How To Get Everything You Want In Life (By Working Less)
You can achieve more while working less. But to make that possible, you have to make sure that the less you do matters more.
Every year has an inescapable date that carries a not-so-subtle reminder that life is going fast and you're one year older. And in a society that's driven by speed and doing, life begins to blur as we mistake busyness for importance. We forget what it's like to sit in peace, without chasing down our next project, idea, or task someone needs from us.
This belief guides many of the entrepreneurs and peak performers I work with. We carry a belief that motion gives meaning. But often, on the inside, we're crying out for help. We're gasping for air, or some semblance of "making it." Dreaming of a moment where we can slow down and enjoy the fruits of our labour – but without that gnawing fear of it going up in a puff of smoke if we take the time to breathe.
People who thrive on being the best, often see the movement as the only way to not lose what they've worked so hard to attain. The never-ending days and grind feels like a right of passage. It's like a snowmobile hydroplaning across frigid water. There's a deep belief that you'll sink into the abyss if you let up on the throttle. The drive to keep going feels like life and death.
Three months ago, I felt a pop in my back while exercising at the gym. I brushed it off and was back the next day, determined to push through the pain. Plagued with back pain on a couple of occasions, I figured this was a kink I could just work through.
I refused to stand still and listen to my body. The result, I still haven't returned to the gym. I had been going 4-5x a week for the previous year and a half, so it was a devastating knock to my identity. It had become part of who I was. Not to mention, an absolute lifesaver for my mental health.
Pain became a shadow I could not shake. A walk to the end of the alley behind my house without biting my lips in blood-drawing pain was considered a win.
When I moved with speed, both in my business and life, I never truly occupied myself with the present moment. When I faced depression, my thoughts were haunted by the past. I rarely find myself living in the rear-view mirror now. I'm too preoccupied with the future and what I want to do with my life. As my Dad often refers to them, the twin thieves. They both keep you too busy to live the only life you have, the one you're sharing with me right now.
Part of what has helped me step into the present and rest into recovery has been a practice of yoga. There's no blaring music, or emphasis on speed and crushing your last set. It's the perfect place to shake the shadow. You see what can be achieved by actually working less. You're not pitting a war against your body and mind. You start to see the mind and body not as separate, but like a peanut butter and jelly sandwich. Delicious separately, but mouth-watering when slathered together like the match made in heaven they are.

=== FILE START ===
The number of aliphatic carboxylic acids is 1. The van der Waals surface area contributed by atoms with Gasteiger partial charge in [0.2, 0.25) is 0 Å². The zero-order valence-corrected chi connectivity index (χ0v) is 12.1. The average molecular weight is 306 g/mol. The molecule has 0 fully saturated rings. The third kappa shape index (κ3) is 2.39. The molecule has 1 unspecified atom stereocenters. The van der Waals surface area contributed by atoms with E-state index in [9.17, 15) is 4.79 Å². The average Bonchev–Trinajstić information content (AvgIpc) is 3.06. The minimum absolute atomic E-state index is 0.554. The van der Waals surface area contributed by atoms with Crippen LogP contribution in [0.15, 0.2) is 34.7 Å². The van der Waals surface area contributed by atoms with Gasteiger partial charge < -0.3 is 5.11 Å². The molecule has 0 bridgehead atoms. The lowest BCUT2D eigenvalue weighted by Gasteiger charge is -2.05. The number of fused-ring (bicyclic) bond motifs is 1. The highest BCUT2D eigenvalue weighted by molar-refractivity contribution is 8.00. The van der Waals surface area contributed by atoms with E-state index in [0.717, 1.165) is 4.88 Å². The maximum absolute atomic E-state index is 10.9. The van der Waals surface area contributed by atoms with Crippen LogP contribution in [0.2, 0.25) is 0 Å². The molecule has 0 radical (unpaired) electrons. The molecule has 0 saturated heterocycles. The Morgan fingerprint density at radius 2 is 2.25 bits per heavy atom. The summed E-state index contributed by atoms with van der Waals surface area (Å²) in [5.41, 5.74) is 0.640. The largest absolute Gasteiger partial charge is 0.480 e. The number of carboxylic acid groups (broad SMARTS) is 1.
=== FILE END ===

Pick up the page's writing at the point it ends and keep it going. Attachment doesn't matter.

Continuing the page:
Every opportunity still presents a chance to push yourself. But it's under the guide of tuning into your body in a way you can actually hear what's being said. Silence isn't an absence of noise. It's a quality of mind.
As was explained to me at Modo Yoga, if you ever wonder why your muscles shake, this is a positive sign that your body is changing. Muscles shaking means that you are working at an intensity that is challenging the muscles on a level outside of your comfort zone. Shaking, in fact, is a sign of strength because it means you are going beyond what feels easy and familiar.
This teaching carries over to other areas of life in that it's about sustaining positions. Planting your feet in the here and now is what gives you personal power. Your muscles generate force and capacity to give more, do more and be more. That kind of engagement simply isn't possible when you're moving fast. Clarity comes from stillness in the same way that confusion comes from chaos.
Jerry Colonna is best described as "the CEO whisperer" of tech in Silicon Valley. In his recent book Reboot: Leadership And The Art Of Growing Up he shared that getting leaders to slow down, stand still and breathe is one of his main objectives. Because "then you can begin to ask yourself the hardest questions: Who am I? What do I believe about the world? What do success and failure mean to me (and not to everyone else)? What kind of adult do I want to be? And, most helpful, how have I been complicit in creating the conditions in my life that I say I don't want?"
You're going to feel like you need to push through these questions, but right now is an ideal moment to begin again. Your track record for getting through tough days is 100% so far and today is no different. I'm not asking you to toss out everything you've worked so hard to get. I'm asking you to lean into the fear and feel the shake of your muscles as you step out of your comfort zone.
Author Jennifer Louden has helped millions of people make this shift amidst the struggles of past choices, events and being discouraged about how hard it can be. She offers a fresh twist on beginning again that starts with burning everything that doesn't serve you. "Begin again to listen to your own desires. Begin again to make time for what matters to you, even a tiny bit. Begin again to touch the stillness and being at your core. Begin again to create in ways that bring you alive. Begin again to make the life that only you can make."
Like I said, to achieve more while working less, the things you do need to matter more. The only things that matter exist at your very core. Psychiatrist Carl Jung put it bluntly. "Until you make the unconscious conscious, it will direct your life and you will call it fate."